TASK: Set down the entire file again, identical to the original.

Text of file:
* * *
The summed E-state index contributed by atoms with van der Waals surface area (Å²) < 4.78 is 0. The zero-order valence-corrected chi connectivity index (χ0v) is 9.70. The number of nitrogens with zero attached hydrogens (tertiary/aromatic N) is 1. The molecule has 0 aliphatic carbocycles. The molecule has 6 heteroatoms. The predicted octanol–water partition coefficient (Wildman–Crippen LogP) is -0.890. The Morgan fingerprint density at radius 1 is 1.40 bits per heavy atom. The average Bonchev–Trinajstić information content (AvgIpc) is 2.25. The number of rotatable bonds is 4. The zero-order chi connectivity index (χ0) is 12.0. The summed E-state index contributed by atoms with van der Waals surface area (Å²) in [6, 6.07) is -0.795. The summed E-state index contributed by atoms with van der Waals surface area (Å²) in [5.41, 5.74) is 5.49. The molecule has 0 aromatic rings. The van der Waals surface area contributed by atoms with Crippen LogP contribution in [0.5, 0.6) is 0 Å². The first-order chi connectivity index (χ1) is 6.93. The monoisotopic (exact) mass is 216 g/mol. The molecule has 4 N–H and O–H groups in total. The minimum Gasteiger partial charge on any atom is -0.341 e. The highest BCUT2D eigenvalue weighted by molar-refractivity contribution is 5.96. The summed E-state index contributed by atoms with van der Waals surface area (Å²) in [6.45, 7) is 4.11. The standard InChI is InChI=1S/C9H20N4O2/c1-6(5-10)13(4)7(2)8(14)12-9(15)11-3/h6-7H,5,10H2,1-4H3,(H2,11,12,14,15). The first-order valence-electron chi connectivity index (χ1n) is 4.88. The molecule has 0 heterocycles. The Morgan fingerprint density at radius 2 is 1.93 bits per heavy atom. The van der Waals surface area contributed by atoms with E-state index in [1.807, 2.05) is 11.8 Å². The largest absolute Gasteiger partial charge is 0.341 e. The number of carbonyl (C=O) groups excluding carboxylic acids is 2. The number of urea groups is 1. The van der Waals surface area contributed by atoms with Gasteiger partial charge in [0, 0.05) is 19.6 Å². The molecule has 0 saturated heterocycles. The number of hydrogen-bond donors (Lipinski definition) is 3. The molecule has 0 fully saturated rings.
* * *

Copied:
The summed E-state index contributed by atoms with van der Waals surface area (Å²) < 4.78 is 0. The zero-order valence-corrected chi connectivity index (χ0v) is 9.70. The number of nitrogens with zero attached hydrogens (tertiary/aromatic N) is 1. The molecule has 0 aliphatic carbocycles. The molecule has 6 heteroatoms. The predicted octanol–water partition coefficient (Wildman–Crippen LogP) is -0.890. The Morgan fingerprint density at radius 1 is 1.40 bits per heavy atom. The average Bonchev–Trinajstić information content (AvgIpc) is 2.25. The number of rotatable bonds is 4. The zero-order chi connectivity index (χ0) is 12.0. The summed E-state index contributed by atoms with van der Waals surface area (Å²) in [6, 6.07) is -0.795. The summed E-state index contributed by atoms with van der Waals surface area (Å²) in [5.41, 5.74) is 5.49. The molecule has 0 aromatic rings. The van der Waals surface area contributed by atoms with Crippen LogP contribution in [0.5, 0.6) is 0 Å². The first-order chi connectivity index (χ1) is 6.93. The monoisotopic (exact) mass is 216 g/mol. The molecule has 4 N–H and O–H groups in total. The minimum Gasteiger partial charge on any atom is -0.341 e. The highest BCUT2D eigenvalue weighted by molar-refractivity contribution is 5.96. The summed E-state index contributed by atoms with van der Waals surface area (Å²) in [6.45, 7) is 4.11. The standard InChI is InChI=1S/C9H20N4O2/c1-6(5-10)13(4)7(2)8(14)12-9(15)11-3/h6-7H,5,10H2,1-4H3,(H2,11,12,14,15). The first-order valence-electron chi connectivity index (χ1n) is 4.88. The molecule has 0 heterocycles. The Morgan fingerprint density at radius 2 is 1.93 bits per heavy atom. The van der Waals surface area contributed by atoms with E-state index in [1.807, 2.05) is 11.8 Å². The largest absolute Gasteiger partial charge is 0.341 e. The number of carbonyl (C=O) groups excluding carboxylic acids is 2. The number of urea groups is 1. The van der Waals surface area contributed by atoms with Gasteiger partial charge in [0, 0.05) is 19.6 Å². The molecule has 0 saturated heterocycles. The number of hydrogen-bond donors (Lipinski definition) is 3. The molecule has 0 fully saturated rings.